As a creative and ethical act, attention allows itself to be filled by the reality of what we attend to.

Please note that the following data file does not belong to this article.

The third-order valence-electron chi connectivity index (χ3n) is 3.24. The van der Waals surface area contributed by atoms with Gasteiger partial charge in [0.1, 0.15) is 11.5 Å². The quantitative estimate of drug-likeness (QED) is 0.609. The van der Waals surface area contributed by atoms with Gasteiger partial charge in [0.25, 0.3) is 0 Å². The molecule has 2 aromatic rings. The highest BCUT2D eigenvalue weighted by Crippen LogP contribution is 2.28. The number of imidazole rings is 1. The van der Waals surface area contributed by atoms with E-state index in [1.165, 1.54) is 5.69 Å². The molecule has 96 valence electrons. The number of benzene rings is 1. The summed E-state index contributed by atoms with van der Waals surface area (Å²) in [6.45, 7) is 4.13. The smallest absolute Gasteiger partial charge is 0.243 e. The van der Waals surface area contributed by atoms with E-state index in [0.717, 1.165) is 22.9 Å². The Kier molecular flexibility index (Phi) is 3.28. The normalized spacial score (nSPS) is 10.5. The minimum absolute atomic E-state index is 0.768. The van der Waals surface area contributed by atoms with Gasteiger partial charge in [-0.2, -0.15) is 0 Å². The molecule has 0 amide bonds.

In a world defined by unparalleled degrees of specialization, “expert knowledge,” and an ever-expanding inventory of technical terms, we may easily lose sight of ordinary language as a source of insight. Words such as action, judgment, goodness, and attention routinely surface in everyday speech, even as we seem largely unaware of their conceptual richness and force. Indeed, it is only when we find ourselves or someone else failing to live up to the meaning of these words that we can glimpse their submerged complexity. How often has an exasperated “Why weren’t you paying attention?” or “Where was your judgment?” tumbled across the lips of a parent trying to fathom what went on in the mind of his teenage child, now slouching at the far end of the kitchen, red faced and sullen. Remaining for the most part outside our purview, the importance of a word such as attention will typically divulge itself only in moments of crisis or (less frequently, perhaps) wonder. An ideal honored more in the breach than in practice, attention seems all but inseparable from the particular situation that calls for it, but, often enough, does not receive it.